Because of the high national demand for renewable clean diesel for use in trucks, buses and agricultural equipment, the fuel we will be making at our plants is Torqazine-D, a superior renewable diesel fuel. Torqazine-D is an advanced synthetic diesel fuel made from renewable feedstock (at Pine Ridge, from food waste and other municipal solid waste, crop residue, woody biomass, agricultural waste). Torqazine-D will qualify for the petroleum diesel transportation fuel specification, ASTM D975, and can be used as a drop-in fuel in all diesel engines. It requires no modifications to engine, power train, or other fueling equipment. Testing will verify that Torqazine-D has almost double the cetanes of fossil diesel: 60 – 80, compared to 40 – 53 for ordinary diesel. It has virtually the same energy density (Btu’s) of fossil diesel, and thus virtually the same mileage per gallon, compared to Ultra Low Sulfur Diesel #2. However, carbon emissions from Torqazine-D are greatly reduced. Unlike fossil diesel, Torqazine-D has virtually zero sulfur (less than 5 parts per million) or volatile organic compounds (VOC’s). Unlike bio-diesel (which has a low cloud point), Torqazine-D is a great cold weather fuel. The agricultural community in America’s breadbasket suffers from a chronic diesel shortage. The output of renewable diesel from our plants will go a long way towards mitigating this problem. Each of our plants will produce quality syngases from two processes: anaerobic digestion of agricultural wastes and wet food wastes, and high temperature gasification of dry waste materials, including wood, paper, used carpet, tires and plastics. We will utilize a plasma finish to further process resistant tars and chars from tires). The gasification process partially oxidizes the MSW feedstock, creating a synthetic gas consisting primarily of carbon monoxide and hydrogen. Carbon dioxide and other acid gases are also formed in lesser concentrations. Downstream of the gasifier is an acid adsorption unit, to separate and collect the CO2. Some of the CO2 is cycled back to create additional CO. Some will be retained for fire retardant. The balance will be compressed and fed to algae. The Fischer-Tropsch gas-to-liquids (GTL) process was originally developed by German engineers, and utilized during WWII to provide fuel in the absence of domestic supplies of refined gasoline. Following the synloop purification process, our engineers utilize their decades of experience with GTL technology to produce a superior synthetic diesel fuel. The methane produced by the anaerobic digester and the carbon monoxide and hydrogen produced during high temperature gasification, are processed through a Fischer-Tropsch fixed-bed chemical reactor. The final process is hydrocracking to break-up long chain paraffins. EcoTech Fuels will offer here, as elsewhere at our plants, the opportunity for small algae start-ups to utilize the produced CO2 and used process water as feedstocks for algae (which we would otherwise desalinate before using for irrigation). This strategy results in de minimus GHG emissions from our plants. The vitrification of ash from the gasification process allows the conversion of MSW fly ash into non-leachable slag. The vitrified products are then beneficially used as construction material (e.g., aggregate or road fill) This nation’s dependence on fossil fuels has created many serious environmental problems, including global warming, air quality deterioration, oil spills and acid rain. Among the damaging pollutants are produced by fossil fuel combustion are carbon monoxide, nitrogen oxides, sulfur oxides, and hydrocarbons. In addition, suspended particulates such as nitrogen oxides and hydrocarbons combine in the atmosphere to form tropospheric ozone -- the major constituent of smog. Fossil fuel use also produces particulates, including dust, soot, smoke, and other suspended matter, which are respiratory irritants. Particulates are believed to contribute to acid rain formation. A Carnegie Mellon University1 study found that vehicular air pollution causes more fatalities than do traffic accidents. Torqazine-D has the potential to dramatically alter this equation. It is entirely possible that within the next 15 years, Torqazine-D could be a standard fuel for the nation’s trucks, buses and farm equipment. Because this superior diesel fuel is virtually identical to conventional diesel, Torqazine-D can be used in any diesel engine with no engine modification required. According to the EPA, municipal solid waste landfills are the largest source of human-related methane emissions in the United States, accounting for about 34% of these emissions. A study of 1990 methane and carbon dioxide emissions from landfills in Hawaii shows that each ton of MSW in place in a landfill emits about 6 pounds of methane and 16.7 pounds of carbon dioxide into the atmosphere per year2. If EcoTech Fuels is successful in converting 155 million tons of landfill trash into Torqazine-D (per year), this would result in the reduction of approximately 465,000 tons of methane and 1,294,500 tons of carbon dioxide discharged into the atmosphere every year. According to the EPA Greenhouse Gas Equivalencies Calculator3, This would be equal to: 1) removing 1,496,265 tons of carbon dioxide equivalent from the atmosphere, 2) taking 2,211,266 passenger cars off the road for an entire year, or 3) not burning about 1.2 billion gallons of gasoline per year. We believe that partnerships with communities benefit everyone. At the Pine Ridge plant, for example, we will create good new jobs with great benefits and opportunities for advancement for motivated employees. ETF will return to the Oglala Sioux Tribe, a percentage of after-tax profits to be used for children’s after-school programs and other humanitarian and environmental remediation projects as mutually agreed to by ETF and the Tribe. We will provide scholarships for motivated high school students. We want to grow our own talent in the communities we serve! ETF will give the Tribal Council right of first refusal to preferentially-priced supplies of superior, clean diesel for school buses, sanitation trucks and other municipal vehicles – providing significant cost savings to the Tribe. What can we do for your community? Ash? The only “waste” product produced by the process is vitreous slag, which is valued by architects when added to cement. It is also useful in road building and pothole fill. Smoke? Because the gasification process is closed-loop (the opposite of incineration or pyrolysis), no smoke of any kind is produced. Odor? Waste material will be delivered INSIDE the fully-enclosed intake facility. Odor will be minimal. Because waste will no longer be dumped at the current landfill(s), odor currently being produced by the sitting trash at the landfill will be eliminated. The plant’s existence will result in reduced odor. Noise? The total noise produced in the area will be approximately the same, only the trucks will be bringing the waste to the plant, not to the landfill. There will be more truck traffic than is currently the case. However, this is not a residential area, but a landfill site. Waste water? No contact water will be discharged. Water used for steam will be reused as many times as possible and then used for cooling. When no longer needed for cooling, the water will used to feed algae. Greenhouse Gas Emissions? Because our processes are fully enclosed, our plants are very low sources of greenhouse gas emissions. An exhaustive study of waste conversion facilities worldwide conducted by UC Riverside proved that emissions from waste conversion facilities are extremely minimal, far less than a similar ethanol plant or refinery. In fact, our plants will reduce overall greenhouse gas emissions produced in the community, because we prevent aging garbage from being landfilled. Methane produced by aging landfill is one of the most damaging greenhouse gases – three times more damaging than CO2. Our engineering partner, Plant Process Equipment (“PPE”) has a 34-year track record of successfully designing and building synfuel plants. These plants encompass a broad range of processes. Products produced by the plants include: diesel, gasoline, jet fuel, LPG, methanol, ethanol, ammonia, hydrogen, carbon dioxide, and a host of specialty gases. Feed stocks have been from various waste streams, including hog manure, corn, fermentation off-gas, poultry rendering plants and animal fats. Many of these projects incorporate process designs that were developed by, and are proprietary to PPE. At Smithfield Farms’ request, PPE designed a solution for the scrap animal fats and other biowastes produced at its Cleburne, TX operations. The result was a conversion facility to transform Smithfield Farms’ biowastes into pure biodiesel.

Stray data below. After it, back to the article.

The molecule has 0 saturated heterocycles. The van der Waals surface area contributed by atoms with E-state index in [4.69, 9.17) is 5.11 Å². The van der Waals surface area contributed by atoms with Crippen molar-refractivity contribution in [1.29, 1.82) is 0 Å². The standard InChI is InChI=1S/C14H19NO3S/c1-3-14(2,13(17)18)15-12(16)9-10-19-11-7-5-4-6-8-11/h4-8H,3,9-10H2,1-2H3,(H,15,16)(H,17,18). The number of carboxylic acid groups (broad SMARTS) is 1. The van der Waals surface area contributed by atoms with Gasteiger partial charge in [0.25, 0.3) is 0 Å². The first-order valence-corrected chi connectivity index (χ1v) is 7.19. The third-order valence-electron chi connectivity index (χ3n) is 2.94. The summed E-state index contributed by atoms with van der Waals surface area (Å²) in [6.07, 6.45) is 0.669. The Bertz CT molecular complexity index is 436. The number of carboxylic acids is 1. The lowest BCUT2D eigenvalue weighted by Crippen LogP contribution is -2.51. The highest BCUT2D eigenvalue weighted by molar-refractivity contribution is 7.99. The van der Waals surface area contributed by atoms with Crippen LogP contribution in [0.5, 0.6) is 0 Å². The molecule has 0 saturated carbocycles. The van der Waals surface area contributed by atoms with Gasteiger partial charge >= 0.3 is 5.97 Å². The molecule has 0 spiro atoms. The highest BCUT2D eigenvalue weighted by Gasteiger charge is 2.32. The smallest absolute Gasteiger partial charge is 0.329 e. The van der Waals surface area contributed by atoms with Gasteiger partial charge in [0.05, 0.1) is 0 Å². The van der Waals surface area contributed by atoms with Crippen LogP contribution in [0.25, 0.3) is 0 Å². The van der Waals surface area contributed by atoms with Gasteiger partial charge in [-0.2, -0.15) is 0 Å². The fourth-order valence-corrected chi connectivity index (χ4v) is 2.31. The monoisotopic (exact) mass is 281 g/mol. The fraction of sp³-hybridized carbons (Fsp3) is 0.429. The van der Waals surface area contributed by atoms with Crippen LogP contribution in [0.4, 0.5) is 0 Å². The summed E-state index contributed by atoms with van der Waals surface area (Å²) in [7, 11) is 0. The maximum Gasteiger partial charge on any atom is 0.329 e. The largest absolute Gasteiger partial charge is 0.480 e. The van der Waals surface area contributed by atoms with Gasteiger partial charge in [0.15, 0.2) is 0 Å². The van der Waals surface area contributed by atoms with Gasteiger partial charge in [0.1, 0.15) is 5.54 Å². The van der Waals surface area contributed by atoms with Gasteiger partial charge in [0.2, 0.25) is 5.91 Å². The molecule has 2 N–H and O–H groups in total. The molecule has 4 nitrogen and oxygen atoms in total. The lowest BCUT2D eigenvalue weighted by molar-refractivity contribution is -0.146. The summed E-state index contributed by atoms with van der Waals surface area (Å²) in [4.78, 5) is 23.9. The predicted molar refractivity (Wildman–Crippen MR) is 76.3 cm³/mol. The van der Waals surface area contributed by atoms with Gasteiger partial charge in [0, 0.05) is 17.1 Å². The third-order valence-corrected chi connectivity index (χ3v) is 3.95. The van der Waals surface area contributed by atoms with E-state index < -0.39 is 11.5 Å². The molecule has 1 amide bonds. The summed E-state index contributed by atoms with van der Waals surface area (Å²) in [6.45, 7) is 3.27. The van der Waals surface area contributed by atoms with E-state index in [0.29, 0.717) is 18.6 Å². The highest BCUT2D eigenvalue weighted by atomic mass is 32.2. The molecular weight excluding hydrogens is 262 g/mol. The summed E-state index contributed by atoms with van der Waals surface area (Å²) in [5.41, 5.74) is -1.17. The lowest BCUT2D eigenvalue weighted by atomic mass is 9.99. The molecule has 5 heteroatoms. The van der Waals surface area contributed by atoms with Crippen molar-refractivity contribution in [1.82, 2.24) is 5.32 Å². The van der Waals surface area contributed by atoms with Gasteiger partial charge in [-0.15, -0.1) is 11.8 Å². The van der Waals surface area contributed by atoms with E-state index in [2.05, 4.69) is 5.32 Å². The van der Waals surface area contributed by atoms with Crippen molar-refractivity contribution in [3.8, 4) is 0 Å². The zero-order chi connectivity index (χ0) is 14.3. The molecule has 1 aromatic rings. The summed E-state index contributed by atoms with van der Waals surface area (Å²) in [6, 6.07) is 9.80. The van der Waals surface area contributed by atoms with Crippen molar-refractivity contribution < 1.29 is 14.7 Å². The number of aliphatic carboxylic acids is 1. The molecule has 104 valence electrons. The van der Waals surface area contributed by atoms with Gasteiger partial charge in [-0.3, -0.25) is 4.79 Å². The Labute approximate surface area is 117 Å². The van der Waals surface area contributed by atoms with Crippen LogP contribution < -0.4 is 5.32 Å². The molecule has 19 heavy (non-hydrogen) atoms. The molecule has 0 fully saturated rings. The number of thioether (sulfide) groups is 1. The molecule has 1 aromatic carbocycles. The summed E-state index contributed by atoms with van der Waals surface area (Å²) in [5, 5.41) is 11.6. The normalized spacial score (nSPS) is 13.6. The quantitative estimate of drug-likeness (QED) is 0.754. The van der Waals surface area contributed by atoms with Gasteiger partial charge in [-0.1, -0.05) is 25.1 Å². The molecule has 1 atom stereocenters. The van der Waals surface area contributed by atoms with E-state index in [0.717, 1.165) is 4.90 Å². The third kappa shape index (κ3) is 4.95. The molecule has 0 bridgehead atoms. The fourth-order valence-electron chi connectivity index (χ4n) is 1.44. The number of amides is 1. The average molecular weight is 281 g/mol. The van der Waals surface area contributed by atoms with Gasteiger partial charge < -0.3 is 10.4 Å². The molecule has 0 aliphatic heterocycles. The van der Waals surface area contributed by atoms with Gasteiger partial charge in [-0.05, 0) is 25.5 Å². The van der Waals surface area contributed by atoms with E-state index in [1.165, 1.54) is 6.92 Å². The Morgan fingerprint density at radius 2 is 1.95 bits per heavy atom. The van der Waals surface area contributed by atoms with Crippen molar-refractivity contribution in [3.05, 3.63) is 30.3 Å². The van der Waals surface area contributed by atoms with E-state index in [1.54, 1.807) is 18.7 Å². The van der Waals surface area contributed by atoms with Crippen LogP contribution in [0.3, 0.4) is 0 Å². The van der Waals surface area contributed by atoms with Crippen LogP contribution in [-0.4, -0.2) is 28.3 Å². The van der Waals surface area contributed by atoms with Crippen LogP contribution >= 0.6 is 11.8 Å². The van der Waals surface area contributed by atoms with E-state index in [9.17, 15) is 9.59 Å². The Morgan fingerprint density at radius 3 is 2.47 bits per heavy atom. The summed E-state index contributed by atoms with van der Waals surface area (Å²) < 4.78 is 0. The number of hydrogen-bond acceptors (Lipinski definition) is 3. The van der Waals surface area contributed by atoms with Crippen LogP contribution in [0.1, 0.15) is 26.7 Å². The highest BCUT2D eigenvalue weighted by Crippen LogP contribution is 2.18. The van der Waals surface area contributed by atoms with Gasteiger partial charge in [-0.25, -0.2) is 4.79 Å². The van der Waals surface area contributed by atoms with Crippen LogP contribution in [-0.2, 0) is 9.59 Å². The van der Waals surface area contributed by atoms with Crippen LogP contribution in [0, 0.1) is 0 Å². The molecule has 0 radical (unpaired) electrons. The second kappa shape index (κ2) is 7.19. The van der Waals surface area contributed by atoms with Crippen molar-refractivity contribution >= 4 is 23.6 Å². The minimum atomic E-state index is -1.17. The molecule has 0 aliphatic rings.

Transforming Biowastes into Biodiesel
Smithfield Farms, Cleburne, Texas

1 Source: Union of Concerned Scientists, September, 2002.
2 State of Hawaii, Hawaii Greenhouse Gas Inventory, 1990.
3 This can be found at http://www.usctcgateway.net/tool/.